The Bush administration declared Tuesday that the United States has entered a new phase in its economic relationship with China and promised ‘rigorous enforcement’ of laws aimed at curbing unfair trade practices.
The pledge was contained in a 29-page administration review of America’s economic relationship with China that was released four days after the government reported that the United States recorded a $202 billion trade deficit with China last year. That’s the highest ever recorded with a single country and up 25 percent from 2004.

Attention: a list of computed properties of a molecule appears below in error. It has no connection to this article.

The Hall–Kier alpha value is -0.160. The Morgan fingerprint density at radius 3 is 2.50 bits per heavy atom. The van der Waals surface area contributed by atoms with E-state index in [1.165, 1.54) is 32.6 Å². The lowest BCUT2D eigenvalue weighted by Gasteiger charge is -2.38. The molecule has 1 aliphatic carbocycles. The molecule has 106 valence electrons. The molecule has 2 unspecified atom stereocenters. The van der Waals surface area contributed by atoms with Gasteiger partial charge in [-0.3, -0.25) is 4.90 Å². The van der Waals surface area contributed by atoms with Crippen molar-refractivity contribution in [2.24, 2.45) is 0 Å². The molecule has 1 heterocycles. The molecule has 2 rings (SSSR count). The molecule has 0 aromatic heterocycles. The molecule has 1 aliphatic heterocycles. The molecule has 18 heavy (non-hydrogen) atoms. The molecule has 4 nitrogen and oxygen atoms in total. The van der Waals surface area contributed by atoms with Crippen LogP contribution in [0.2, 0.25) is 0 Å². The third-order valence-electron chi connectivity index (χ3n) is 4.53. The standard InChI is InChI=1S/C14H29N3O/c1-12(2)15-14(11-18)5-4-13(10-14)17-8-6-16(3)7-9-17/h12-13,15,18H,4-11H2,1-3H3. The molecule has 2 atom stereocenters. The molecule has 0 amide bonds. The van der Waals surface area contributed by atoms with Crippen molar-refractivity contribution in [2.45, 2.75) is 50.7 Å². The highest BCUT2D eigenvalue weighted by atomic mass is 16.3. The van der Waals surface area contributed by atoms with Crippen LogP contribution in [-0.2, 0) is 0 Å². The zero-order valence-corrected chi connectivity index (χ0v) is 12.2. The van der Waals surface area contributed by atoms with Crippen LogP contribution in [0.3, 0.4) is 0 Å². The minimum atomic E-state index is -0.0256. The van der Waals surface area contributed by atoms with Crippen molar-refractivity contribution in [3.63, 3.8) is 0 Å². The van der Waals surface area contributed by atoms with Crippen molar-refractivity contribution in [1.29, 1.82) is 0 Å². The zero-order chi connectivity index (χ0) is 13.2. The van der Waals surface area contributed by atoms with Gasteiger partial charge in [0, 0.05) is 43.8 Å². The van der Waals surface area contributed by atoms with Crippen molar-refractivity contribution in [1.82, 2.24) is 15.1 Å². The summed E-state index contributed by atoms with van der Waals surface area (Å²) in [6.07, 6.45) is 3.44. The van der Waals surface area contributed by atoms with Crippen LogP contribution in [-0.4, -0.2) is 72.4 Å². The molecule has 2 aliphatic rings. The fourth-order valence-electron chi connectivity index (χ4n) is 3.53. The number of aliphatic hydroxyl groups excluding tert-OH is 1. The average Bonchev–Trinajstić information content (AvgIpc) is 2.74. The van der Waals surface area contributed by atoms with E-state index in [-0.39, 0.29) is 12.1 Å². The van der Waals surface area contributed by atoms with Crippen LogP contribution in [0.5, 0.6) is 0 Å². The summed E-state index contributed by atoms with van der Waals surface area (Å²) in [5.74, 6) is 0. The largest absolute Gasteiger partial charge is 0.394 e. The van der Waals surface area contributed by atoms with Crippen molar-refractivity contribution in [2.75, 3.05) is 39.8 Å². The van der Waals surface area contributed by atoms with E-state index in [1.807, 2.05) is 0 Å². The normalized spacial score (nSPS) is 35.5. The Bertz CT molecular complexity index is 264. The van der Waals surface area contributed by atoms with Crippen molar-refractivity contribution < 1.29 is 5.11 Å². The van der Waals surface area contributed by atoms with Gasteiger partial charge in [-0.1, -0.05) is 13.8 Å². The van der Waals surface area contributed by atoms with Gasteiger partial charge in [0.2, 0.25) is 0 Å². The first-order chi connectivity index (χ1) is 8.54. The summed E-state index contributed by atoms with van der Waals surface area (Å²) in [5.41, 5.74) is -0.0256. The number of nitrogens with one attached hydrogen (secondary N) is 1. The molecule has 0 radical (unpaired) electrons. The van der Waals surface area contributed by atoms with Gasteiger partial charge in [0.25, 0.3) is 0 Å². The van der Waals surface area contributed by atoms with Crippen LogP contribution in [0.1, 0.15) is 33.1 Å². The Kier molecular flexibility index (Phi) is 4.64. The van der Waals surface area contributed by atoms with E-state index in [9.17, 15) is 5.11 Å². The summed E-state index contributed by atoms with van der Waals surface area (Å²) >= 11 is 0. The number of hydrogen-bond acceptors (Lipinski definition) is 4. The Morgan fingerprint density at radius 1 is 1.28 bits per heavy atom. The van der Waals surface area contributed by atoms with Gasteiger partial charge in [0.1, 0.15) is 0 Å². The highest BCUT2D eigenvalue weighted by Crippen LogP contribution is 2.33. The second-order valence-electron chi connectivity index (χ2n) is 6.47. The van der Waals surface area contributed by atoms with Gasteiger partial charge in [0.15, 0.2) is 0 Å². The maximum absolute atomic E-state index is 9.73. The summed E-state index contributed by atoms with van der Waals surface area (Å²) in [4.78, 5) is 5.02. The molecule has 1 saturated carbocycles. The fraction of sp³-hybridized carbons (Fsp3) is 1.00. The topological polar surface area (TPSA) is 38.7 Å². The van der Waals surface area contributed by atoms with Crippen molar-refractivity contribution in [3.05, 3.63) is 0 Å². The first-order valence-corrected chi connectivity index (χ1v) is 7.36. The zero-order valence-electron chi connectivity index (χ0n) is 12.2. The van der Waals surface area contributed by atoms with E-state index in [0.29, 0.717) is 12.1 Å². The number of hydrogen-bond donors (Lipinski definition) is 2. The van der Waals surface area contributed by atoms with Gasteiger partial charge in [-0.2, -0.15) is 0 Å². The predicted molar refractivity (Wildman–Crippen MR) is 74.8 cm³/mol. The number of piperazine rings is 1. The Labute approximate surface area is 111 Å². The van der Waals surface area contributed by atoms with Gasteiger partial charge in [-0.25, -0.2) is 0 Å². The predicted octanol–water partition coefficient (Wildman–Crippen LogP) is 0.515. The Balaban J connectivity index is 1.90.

That deficit has brought renewed pressure from Congress for President Bush to be more forceful in cracking down on what China’s critics see as blatant unfair trade practices in currency manipulation, theft of intellectual property and China’s refusal to honor all the market-opening commitments it made when it became a World Trade Organization member in 2001.
U.S. Trade Representative Rob Portman, whose office prepared the new review, said the administration intended to use ‘all options available’ to address various problems with China.
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